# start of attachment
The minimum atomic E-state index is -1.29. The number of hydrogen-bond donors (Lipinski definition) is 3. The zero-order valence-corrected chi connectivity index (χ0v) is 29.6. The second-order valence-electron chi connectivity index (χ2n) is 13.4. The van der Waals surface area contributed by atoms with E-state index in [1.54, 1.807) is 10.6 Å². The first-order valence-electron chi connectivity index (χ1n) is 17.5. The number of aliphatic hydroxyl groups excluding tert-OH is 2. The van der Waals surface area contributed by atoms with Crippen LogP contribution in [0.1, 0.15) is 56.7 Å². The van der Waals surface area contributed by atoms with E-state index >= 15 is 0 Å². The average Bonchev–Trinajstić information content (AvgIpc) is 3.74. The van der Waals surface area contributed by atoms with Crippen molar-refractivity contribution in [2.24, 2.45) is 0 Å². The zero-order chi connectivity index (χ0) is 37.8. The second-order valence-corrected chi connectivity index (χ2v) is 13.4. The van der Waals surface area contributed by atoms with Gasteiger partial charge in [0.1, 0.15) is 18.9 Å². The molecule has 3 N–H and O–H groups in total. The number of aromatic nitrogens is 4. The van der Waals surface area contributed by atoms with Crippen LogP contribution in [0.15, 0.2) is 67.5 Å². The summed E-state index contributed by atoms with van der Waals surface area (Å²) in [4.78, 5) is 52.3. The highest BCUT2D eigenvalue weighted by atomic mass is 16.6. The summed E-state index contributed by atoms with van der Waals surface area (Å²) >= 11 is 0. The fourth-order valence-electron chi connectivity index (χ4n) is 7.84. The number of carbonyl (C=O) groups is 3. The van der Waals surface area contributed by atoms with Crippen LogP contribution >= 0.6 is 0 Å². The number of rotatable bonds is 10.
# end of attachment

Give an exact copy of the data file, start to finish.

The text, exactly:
The minimum atomic E-state index is -1.29. The number of hydrogen-bond donors (Lipinski definition) is 3. The zero-order valence-corrected chi connectivity index (χ0v) is 29.6. The second-order valence-electron chi connectivity index (χ2n) is 13.4. The van der Waals surface area contributed by atoms with E-state index in [1.54, 1.807) is 10.6 Å². The first-order valence-electron chi connectivity index (χ1n) is 17.5. The number of aliphatic hydroxyl groups excluding tert-OH is 2. The van der Waals surface area contributed by atoms with Crippen LogP contribution in [0.1, 0.15) is 56.7 Å². The van der Waals surface area contributed by atoms with E-state index >= 15 is 0 Å². The average Bonchev–Trinajstić information content (AvgIpc) is 3.74. The van der Waals surface area contributed by atoms with Crippen molar-refractivity contribution in [2.24, 2.45) is 0 Å². The zero-order chi connectivity index (χ0) is 37.8. The second-order valence-corrected chi connectivity index (χ2v) is 13.4. The van der Waals surface area contributed by atoms with Gasteiger partial charge in [0.1, 0.15) is 18.9 Å². The molecule has 3 N–H and O–H groups in total. The number of aromatic nitrogens is 4. The van der Waals surface area contributed by atoms with Crippen LogP contribution in [0.15, 0.2) is 67.5 Å². The summed E-state index contributed by atoms with van der Waals surface area (Å²) in [4.78, 5) is 52.3. The highest BCUT2D eigenvalue weighted by atomic mass is 16.6. The summed E-state index contributed by atoms with van der Waals surface area (Å²) >= 11 is 0. The fourth-order valence-electron chi connectivity index (χ4n) is 7.84. The number of carbonyl (C=O) groups is 3. The van der Waals surface area contributed by atoms with Crippen LogP contribution >= 0.6 is 0 Å². The number of rotatable bonds is 10.